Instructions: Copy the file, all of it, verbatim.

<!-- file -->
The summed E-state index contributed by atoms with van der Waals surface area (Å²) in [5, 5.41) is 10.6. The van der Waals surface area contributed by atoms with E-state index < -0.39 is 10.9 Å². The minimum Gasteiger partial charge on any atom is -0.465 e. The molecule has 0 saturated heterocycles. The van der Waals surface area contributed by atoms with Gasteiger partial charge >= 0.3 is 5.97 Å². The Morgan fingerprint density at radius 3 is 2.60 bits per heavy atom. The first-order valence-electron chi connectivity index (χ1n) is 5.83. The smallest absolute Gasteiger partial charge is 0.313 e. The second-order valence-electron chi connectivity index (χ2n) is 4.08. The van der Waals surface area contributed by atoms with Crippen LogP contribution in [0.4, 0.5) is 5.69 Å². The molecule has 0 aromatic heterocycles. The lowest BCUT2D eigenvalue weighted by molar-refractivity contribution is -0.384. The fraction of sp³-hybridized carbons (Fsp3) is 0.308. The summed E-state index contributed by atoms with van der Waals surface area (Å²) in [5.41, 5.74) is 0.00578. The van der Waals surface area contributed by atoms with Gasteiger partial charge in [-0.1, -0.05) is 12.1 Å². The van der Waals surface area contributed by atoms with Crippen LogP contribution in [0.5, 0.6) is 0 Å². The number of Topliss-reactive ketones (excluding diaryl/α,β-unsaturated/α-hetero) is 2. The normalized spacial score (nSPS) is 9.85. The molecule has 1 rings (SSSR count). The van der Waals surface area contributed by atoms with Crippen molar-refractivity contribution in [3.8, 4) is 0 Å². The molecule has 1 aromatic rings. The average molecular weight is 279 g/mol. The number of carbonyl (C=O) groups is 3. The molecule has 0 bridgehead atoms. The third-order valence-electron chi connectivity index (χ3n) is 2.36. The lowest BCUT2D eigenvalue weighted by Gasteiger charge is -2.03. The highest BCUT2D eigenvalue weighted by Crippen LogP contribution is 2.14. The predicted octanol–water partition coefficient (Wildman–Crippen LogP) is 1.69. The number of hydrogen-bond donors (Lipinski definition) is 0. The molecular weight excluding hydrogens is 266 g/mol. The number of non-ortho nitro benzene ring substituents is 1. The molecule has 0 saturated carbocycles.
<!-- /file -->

The summed E-state index contributed by atoms with van der Waals surface area (Å²) in [5, 5.41) is 10.6. The van der Waals surface area contributed by atoms with E-state index < -0.39 is 10.9 Å². The minimum Gasteiger partial charge on any atom is -0.465 e. The molecule has 0 saturated heterocycles. The van der Waals surface area contributed by atoms with Gasteiger partial charge >= 0.3 is 5.97 Å². The Morgan fingerprint density at radius 3 is 2.60 bits per heavy atom. The first-order valence-electron chi connectivity index (χ1n) is 5.83. The smallest absolute Gasteiger partial charge is 0.313 e. The second-order valence-electron chi connectivity index (χ2n) is 4.08. The van der Waals surface area contributed by atoms with Crippen LogP contribution in [0.4, 0.5) is 5.69 Å². The molecule has 0 aromatic heterocycles. The lowest BCUT2D eigenvalue weighted by molar-refractivity contribution is -0.384. The fraction of sp³-hybridized carbons (Fsp3) is 0.308. The summed E-state index contributed by atoms with van der Waals surface area (Å²) in [5.41, 5.74) is 0.00578. The van der Waals surface area contributed by atoms with Gasteiger partial charge in [-0.1, -0.05) is 12.1 Å². The van der Waals surface area contributed by atoms with Crippen LogP contribution in [0.5, 0.6) is 0 Å². The number of Topliss-reactive ketones (excluding diaryl/α,β-unsaturated/α-hetero) is 2. The normalized spacial score (nSPS) is 9.85. The molecule has 1 rings (SSSR count). The van der Waals surface area contributed by atoms with Crippen molar-refractivity contribution in [3.8, 4) is 0 Å². The molecule has 1 aromatic rings. The average molecular weight is 279 g/mol. The number of carbonyl (C=O) groups is 3. The molecule has 0 bridgehead atoms. The third-order valence-electron chi connectivity index (χ3n) is 2.36. The lowest BCUT2D eigenvalue weighted by Gasteiger charge is -2.03. The highest BCUT2D eigenvalue weighted by Crippen LogP contribution is 2.14. The predicted octanol–water partition coefficient (Wildman–Crippen LogP) is 1.69. The number of hydrogen-bond donors (Lipinski definition) is 0. The molecular weight excluding hydrogens is 266 g/mol. The number of non-ortho nitro benzene ring substituents is 1. The molecule has 0 saturated carbocycles.